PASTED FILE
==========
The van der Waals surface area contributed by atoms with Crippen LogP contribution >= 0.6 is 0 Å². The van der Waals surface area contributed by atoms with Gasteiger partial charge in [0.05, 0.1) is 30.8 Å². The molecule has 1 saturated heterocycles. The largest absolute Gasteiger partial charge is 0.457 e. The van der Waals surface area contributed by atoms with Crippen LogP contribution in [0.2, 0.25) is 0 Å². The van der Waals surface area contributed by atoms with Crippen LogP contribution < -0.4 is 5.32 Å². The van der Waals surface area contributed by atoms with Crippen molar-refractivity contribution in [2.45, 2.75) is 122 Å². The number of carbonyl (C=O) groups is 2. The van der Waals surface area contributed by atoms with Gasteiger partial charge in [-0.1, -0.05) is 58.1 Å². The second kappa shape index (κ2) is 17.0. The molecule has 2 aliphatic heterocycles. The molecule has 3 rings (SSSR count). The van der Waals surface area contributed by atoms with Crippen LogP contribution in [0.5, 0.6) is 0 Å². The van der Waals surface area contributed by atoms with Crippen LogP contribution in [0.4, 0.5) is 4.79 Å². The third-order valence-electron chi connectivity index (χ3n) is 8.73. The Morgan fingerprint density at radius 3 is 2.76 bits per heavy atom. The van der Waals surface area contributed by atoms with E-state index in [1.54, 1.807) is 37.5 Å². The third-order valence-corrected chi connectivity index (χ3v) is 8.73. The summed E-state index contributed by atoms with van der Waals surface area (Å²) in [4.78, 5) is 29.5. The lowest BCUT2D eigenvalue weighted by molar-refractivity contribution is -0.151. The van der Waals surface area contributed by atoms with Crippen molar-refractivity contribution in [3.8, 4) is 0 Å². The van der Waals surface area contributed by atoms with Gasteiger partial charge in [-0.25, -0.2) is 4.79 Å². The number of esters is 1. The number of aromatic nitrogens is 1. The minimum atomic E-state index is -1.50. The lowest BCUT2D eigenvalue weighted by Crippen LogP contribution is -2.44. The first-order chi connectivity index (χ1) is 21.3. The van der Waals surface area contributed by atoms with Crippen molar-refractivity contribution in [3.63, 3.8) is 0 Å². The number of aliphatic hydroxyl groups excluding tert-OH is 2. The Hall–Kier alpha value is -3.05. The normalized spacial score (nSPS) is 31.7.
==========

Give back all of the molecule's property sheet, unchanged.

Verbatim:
The van der Waals surface area contributed by atoms with Crippen LogP contribution >= 0.6 is 0 Å². The van der Waals surface area contributed by atoms with Gasteiger partial charge in [0.05, 0.1) is 30.8 Å². The molecule has 1 saturated heterocycles. The largest absolute Gasteiger partial charge is 0.457 e. The van der Waals surface area contributed by atoms with Crippen LogP contribution in [0.2, 0.25) is 0 Å². The van der Waals surface area contributed by atoms with Crippen LogP contribution < -0.4 is 5.32 Å². The van der Waals surface area contributed by atoms with Crippen molar-refractivity contribution in [2.45, 2.75) is 122 Å². The number of carbonyl (C=O) groups is 2. The van der Waals surface area contributed by atoms with Gasteiger partial charge in [-0.1, -0.05) is 58.1 Å². The second kappa shape index (κ2) is 17.0. The molecule has 2 aliphatic heterocycles. The molecule has 3 rings (SSSR count). The van der Waals surface area contributed by atoms with Crippen LogP contribution in [0.5, 0.6) is 0 Å². The van der Waals surface area contributed by atoms with Crippen LogP contribution in [0.4, 0.5) is 4.79 Å². The third-order valence-electron chi connectivity index (χ3n) is 8.73. The Morgan fingerprint density at radius 3 is 2.76 bits per heavy atom. The van der Waals surface area contributed by atoms with E-state index in [1.54, 1.807) is 37.5 Å². The third-order valence-corrected chi connectivity index (χ3v) is 8.73. The summed E-state index contributed by atoms with van der Waals surface area (Å²) in [4.78, 5) is 29.5. The lowest BCUT2D eigenvalue weighted by molar-refractivity contribution is -0.151. The van der Waals surface area contributed by atoms with Crippen molar-refractivity contribution in [3.8, 4) is 0 Å². The van der Waals surface area contributed by atoms with Gasteiger partial charge in [-0.25, -0.2) is 4.79 Å². The number of esters is 1. The number of aromatic nitrogens is 1. The minimum atomic E-state index is -1.50. The lowest BCUT2D eigenvalue weighted by Crippen LogP contribution is -2.44. The first-order chi connectivity index (χ1) is 21.3. The van der Waals surface area contributed by atoms with Crippen molar-refractivity contribution in [3.63, 3.8) is 0 Å². The number of aliphatic hydroxyl groups excluding tert-OH is 2. The Hall–Kier alpha value is -3.05. The normalized spacial score (nSPS) is 31.7.